“Nah, we’re okay. We’ve got three in stock right now.”
“Why not? Take some more. I’m not doing anything with them.”
“Nah, trust me. Three is a good number.”
I moved over to the D section, and, from the corner of my eye, I noticed the fellow closest to me point in my direction, turn to his companion, and say, “This dude looks like a DJ.”
“Say what?” I asked.
“I said you look like a DJ. Do you DJ?”
“I spin records for friends every now and then, but I can’t call myself a ‘DJ.’ Nah, I just, uh…” I shrugged my shoulders. “I just love music.”
“Oh, you love music?”
“You got any sensational music?”
Sensational music? I thought to myself. What the hell is this guy talking about?
I could feel my face turning red and I started stuttering and mumbling about Robert Wyatt, and I was about to get into Colin Stetson, when the dude politely interrupted me, smiled, and confessed, “I’m Sensational.”
I laughed and shook his hand. “What do you do?” I asked.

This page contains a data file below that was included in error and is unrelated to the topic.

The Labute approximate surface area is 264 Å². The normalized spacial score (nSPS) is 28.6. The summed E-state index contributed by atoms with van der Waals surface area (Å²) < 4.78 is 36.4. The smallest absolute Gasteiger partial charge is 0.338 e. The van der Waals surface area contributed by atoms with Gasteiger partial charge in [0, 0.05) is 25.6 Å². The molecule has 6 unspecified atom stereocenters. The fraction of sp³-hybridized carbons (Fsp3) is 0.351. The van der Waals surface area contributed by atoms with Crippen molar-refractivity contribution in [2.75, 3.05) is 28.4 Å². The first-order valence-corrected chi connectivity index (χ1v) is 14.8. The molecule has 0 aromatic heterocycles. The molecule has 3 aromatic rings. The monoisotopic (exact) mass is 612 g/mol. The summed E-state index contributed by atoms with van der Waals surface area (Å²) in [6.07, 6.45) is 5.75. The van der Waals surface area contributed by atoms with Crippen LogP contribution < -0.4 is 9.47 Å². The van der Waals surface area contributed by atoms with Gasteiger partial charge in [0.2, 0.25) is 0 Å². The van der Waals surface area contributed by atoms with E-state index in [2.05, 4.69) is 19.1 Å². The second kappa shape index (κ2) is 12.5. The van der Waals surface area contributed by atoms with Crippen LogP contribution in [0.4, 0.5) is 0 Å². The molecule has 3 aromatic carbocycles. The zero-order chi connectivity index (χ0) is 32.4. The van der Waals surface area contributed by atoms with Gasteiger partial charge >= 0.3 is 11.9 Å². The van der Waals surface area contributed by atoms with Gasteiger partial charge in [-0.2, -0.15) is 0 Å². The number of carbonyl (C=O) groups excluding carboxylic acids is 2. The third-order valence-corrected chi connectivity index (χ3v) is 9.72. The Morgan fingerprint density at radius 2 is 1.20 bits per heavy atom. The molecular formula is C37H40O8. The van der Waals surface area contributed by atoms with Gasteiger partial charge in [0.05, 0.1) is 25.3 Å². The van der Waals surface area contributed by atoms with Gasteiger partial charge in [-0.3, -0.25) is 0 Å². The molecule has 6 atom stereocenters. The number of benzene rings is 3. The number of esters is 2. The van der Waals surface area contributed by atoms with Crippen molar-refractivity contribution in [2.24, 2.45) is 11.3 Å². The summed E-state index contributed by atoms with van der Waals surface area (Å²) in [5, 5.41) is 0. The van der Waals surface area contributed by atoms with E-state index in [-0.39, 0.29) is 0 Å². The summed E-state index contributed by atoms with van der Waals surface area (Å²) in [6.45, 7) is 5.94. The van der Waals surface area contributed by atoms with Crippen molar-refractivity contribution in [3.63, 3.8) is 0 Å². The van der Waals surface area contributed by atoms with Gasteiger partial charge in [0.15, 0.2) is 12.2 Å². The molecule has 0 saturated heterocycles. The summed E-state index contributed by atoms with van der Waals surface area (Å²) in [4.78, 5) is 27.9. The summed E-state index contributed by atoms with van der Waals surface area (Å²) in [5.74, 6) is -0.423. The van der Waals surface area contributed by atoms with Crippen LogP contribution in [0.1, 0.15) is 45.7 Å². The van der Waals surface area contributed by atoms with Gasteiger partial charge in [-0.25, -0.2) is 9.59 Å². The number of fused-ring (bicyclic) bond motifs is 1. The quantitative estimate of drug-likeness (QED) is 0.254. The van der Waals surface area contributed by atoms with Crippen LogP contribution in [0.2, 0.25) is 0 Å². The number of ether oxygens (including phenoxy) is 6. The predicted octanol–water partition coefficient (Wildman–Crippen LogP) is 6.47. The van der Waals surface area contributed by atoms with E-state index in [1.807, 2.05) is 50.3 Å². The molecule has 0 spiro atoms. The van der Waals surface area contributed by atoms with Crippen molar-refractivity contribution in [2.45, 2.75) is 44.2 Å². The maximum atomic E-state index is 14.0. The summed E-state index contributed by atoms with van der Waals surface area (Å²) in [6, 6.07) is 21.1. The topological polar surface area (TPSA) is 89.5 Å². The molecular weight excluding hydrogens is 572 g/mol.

“I do a little bit of everything, producing, mixing… What do you do?”
“I write about music.”
“Who do you write for?”
“I write for a magazine called Stereophile. They’re supposed to start carrying us here, at Other Music, but I don’t see it yet.”
“Yeah? I got the cover of a magazine called The Wire, back in 2009.”
“Cool. The Wire is one of my favorite magazines.”
“I got some CDs here if you want…”
And that’s how I ended up with a CD-R of Sensational’s transatlantic collaboration with Zurich’s Dani Goldin and Bit-Tuner, appropriately titled, It’s Sensational. I popped it into the stealth NuForce CDP-8 (“Follow-Up” to come) and sat back on the orange couch. The rest of the system: PSB Alpha B1 loudspeakers, NAD C316BEE integrated amplifier, Audience Conductor cables and interconnects.
Back in elementary school and into my first couple of years of high school, hip-hop was pretty much all I ever listened to: Leaders of the New School, A Tribe Called Quest, Digable Planets, Black Sheep, Pete Rock and CL Smooth, the Pharcyde, stuff like that. From my point of view, this music was simply more fun, more interesting, and more innovative than anything else on the radio, and, at the time, the radio was my main source for new sounds. Things changed during the summer before my senior year in high school, when, upon visiting family in Puerto Rico, I was introduced to Sonic Youth, the Pixies, Pavement, Dinosaur Jr., Mercury Rev, and the idea of “underground music.”